Objective research to aid investing decisions
Menu
Value Allocations for July 2019 (Final)
Cash TLT LQD SPY
Momentum Allocations for July 2019 (Final)
1st ETF 2nd ETF 3rd ETF

Improving the Magic Formula

Posted in Value Premium

What’s the best way to combine profitability and value in screening stocks? In their April 2017 paper entitled “The Magic Formula: Value, Profitability, and the Cross Section of Global Stock Returns”, Douglas Blackburn and Nusret Cakici compare performances of a portfolio based on the Magic Formula (MF) and a portfolio based on an Improved Magic Formula (IMF). Both portfolios are long profitable value (PV) stocks and short unprofitable growth (UG) stocks. For MF, profitability is return-on-capital, defined as earnings before interest and taxes (EBIT) divided by tangible capital. For IMF, profitability is gross profitability, gross profit divided by assets. For both, value is an earnings yield, defined as EBIT divided by enterprise value. Specifically, they each month reform a PV-UG portfolio by:

  1. Ranking stocks by the profitability metric seven months ago (ensuring availability of all inputs).
  2. Ranking stocks by earnings yield seven months ago.
  3. Adding the two rankings and sorting stocks into fifths (quintiles) by combined rank.
  4. Buy the top quintile, sell the bottom quintile (PV-UG) and hold for one month, employing either equal weighting or value weighting.

They test PV-UG portfolios separately in developed equity markets grouped into North America, Europe, Japan and Asia regions. Using the specified firm data and associated monthly stock excess returns (relative to the 1-month U.S. Treasury bill yield as the risk-free rate) in U.S. dollars for 23 developed stock markets during January 1991 through December 2016, they find that:

  • MF PV-UG portfolios mostly fail to generate attractive performance over the sample period. Average monthly gross excess returns are:
    • In North America, ‐0.36% (0.29%) for equal (value) weighting.
    • In Europe, 0.95% (0.59%) for equal (value) weighting, with significant gross 4-factor (market, size, book-to-market and momentum) monthly alpha for equal weighting of 0.67%.
    • In Japan, ‐0.03% (0.11%) for equal (value) weighting.
    • In Asia, 0.09% (0.41%) for equal (value) weighting, with significant monthly gross 4-factor alpha for value weighting of 0.66%.
  • IMF PV-UG portfolios consistently generate attractive performance over the sample period. Average monthly gross excess returns are:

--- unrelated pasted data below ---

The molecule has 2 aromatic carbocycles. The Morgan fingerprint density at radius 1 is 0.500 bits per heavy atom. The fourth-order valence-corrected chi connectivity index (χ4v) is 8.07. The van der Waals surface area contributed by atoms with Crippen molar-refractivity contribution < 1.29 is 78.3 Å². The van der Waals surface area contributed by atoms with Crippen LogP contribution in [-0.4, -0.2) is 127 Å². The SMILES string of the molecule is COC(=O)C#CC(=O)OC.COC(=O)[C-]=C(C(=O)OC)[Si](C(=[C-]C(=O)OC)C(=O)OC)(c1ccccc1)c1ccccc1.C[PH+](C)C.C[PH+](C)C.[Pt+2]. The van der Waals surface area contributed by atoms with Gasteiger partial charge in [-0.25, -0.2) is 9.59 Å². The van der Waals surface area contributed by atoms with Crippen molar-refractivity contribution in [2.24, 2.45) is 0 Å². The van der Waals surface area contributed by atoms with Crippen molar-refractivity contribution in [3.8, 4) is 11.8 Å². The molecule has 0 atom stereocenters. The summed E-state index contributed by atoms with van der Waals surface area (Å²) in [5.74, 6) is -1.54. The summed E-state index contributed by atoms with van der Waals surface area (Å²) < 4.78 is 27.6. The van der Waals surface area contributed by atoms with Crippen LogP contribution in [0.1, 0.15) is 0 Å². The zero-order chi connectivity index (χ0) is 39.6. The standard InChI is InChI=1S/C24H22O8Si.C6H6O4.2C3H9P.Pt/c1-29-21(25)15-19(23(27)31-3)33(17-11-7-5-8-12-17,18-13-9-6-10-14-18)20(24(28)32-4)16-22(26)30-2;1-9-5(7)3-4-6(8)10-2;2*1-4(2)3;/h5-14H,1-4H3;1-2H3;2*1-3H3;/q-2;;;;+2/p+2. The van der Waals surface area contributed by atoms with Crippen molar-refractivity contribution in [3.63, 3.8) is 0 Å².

• In North America, 0.79% (0.88%) for equal (value) weighting, with significant monthly gross 4-factor alpha 0.95% (1.19%).
    • In Europe, 0.87% (0.65%) for equal (value) weighting, with significant 4-factor monthly gross alpha 0.75% (0.45%).
    • In Japan, 0.40% (0.66%) for equal (value) weighting, with significant 4-factor monthly gross alpha 0.36% (0.53%).
    • In Asia, 0.09% (0.41%) for equal (value) weighting, with significant monthly gross 4-factor alpha for value weighting of 0.82%.
  • The IMF value-weighted PV‐UG portfolios for North America, Europe, Japan and Asia have respective market betas ‐0.40, ‐0.19, ‐0.07 and ‐0.53, suggesting that they diversify their markets. Annualized gross Sharpe ratios for the value-weighted market, the value-weighted PV-UG and a monthly rebalanced 50/50 combination of the value-weighted market and the value-weighted PV-UG are (see the charts below):
    • 0.50, 0.49 and 0.97 in North America.
    • 0.39, 0.54 and 1.02 in Europe.
    • 0.10, 0.69 and 0.43 in Japan.
    • 0.34, 0.31 and 0.62 in Asia.
  • IMF PV‐UG portfolio average monthly gross excess returns are large and statistically significant for both big and small stocks, though larger for small stocks.

The following charts, taken from the paper, track cumulative gross values of $1 investments at the beginning of 1991 in each of three stock portfolios by region:

  1. Mkt – value‐weighted market.
  2. PV‐UG – value-weighted, based on IMF.
  3. 50/50 – an equally weighted combination of Mkt and IMF PV-UG, rebalanced monthly.

50/50 portfolios beat associated Mkt portfolios in every region and are generally smooth through crises. For example, during the financial crisis in 2008, Mkt portfolios in North America, Europe, Japan and Asia suffer drawdowns of ‐37%, ‐43%, ‐27% and ‐50%, respectively, but PV‐UG portfolios gain 65%, 44%, 21% and 38%. Corresponding 50/50 portfolio returns during 2008 are 5.7%, ‐7.0%, ‐4.7% and ‐10.7%.

In summary, evidence indicates that substituting gross profitability for return-on-capital greatly improves the performance of the Magic Formula.

Cautions regarding findings include:

  • All performance data are gross, not net. Accounting for monthly portfolio reformation frictions and shorting costs would reduce returns. Shorting of some stocks as specified may be problematic due to lack of shares to borrow.
  • Testing two strategies in four markets introduces snooping bias (luck), such that the best-performing combination overstates expectations. There may be additional snooping bias inherited from research motivating the investigation.
  • The IMF PV-UG strategy as specified is impractical for most individuals, who would bear fees for delegating execution to a fund manager.

See also:

Why not subscribe to our premium content?
It costs less than a single trading commission. Learn more here.
Daily Email Updates
Login
Research Categories
Recent Research
Popular Posts